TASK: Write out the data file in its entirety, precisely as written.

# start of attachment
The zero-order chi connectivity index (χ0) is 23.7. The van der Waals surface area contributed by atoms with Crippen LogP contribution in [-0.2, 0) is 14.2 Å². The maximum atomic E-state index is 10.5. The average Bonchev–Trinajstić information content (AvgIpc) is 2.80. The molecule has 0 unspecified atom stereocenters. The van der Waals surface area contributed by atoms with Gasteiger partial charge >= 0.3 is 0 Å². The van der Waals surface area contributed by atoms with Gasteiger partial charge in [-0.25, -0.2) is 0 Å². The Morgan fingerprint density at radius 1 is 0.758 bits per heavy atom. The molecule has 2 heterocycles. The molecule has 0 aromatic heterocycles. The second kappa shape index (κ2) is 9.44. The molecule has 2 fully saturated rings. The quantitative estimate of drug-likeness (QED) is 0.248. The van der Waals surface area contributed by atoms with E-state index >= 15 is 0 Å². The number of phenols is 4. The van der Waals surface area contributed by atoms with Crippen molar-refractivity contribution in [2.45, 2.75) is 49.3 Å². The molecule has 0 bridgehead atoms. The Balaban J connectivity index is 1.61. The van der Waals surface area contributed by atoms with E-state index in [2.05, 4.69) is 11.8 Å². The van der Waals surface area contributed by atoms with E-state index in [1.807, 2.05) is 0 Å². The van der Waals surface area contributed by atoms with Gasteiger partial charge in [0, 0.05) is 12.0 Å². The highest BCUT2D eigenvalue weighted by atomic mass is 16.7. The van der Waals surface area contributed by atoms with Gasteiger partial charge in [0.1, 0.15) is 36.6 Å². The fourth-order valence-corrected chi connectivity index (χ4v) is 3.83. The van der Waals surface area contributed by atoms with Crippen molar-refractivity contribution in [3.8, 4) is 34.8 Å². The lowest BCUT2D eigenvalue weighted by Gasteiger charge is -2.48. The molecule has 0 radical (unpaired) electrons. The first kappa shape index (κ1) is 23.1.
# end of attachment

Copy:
The zero-order chi connectivity index (χ0) is 23.7. The van der Waals surface area contributed by atoms with Crippen LogP contribution in [-0.2, 0) is 14.2 Å². The maximum atomic E-state index is 10.5. The average Bonchev–Trinajstić information content (AvgIpc) is 2.80. The molecule has 0 unspecified atom stereocenters. The van der Waals surface area contributed by atoms with Gasteiger partial charge >= 0.3 is 0 Å². The van der Waals surface area contributed by atoms with Gasteiger partial charge in [-0.25, -0.2) is 0 Å². The Morgan fingerprint density at radius 1 is 0.758 bits per heavy atom. The molecule has 2 heterocycles. The molecule has 0 aromatic heterocycles. The second kappa shape index (κ2) is 9.44. The molecule has 2 fully saturated rings. The quantitative estimate of drug-likeness (QED) is 0.248. The van der Waals surface area contributed by atoms with E-state index >= 15 is 0 Å². The number of phenols is 4. The van der Waals surface area contributed by atoms with Crippen molar-refractivity contribution in [2.45, 2.75) is 49.3 Å². The molecule has 0 bridgehead atoms. The Balaban J connectivity index is 1.61. The van der Waals surface area contributed by atoms with E-state index in [2.05, 4.69) is 11.8 Å². The van der Waals surface area contributed by atoms with E-state index in [1.807, 2.05) is 0 Å². The van der Waals surface area contributed by atoms with Gasteiger partial charge in [0, 0.05) is 12.0 Å². The highest BCUT2D eigenvalue weighted by atomic mass is 16.7. The van der Waals surface area contributed by atoms with Gasteiger partial charge in [0.1, 0.15) is 36.6 Å². The fourth-order valence-corrected chi connectivity index (χ4v) is 3.83. The van der Waals surface area contributed by atoms with Crippen molar-refractivity contribution in [3.8, 4) is 34.8 Å². The lowest BCUT2D eigenvalue weighted by Gasteiger charge is -2.48. The molecule has 0 radical (unpaired) electrons. The first kappa shape index (κ1) is 23.1.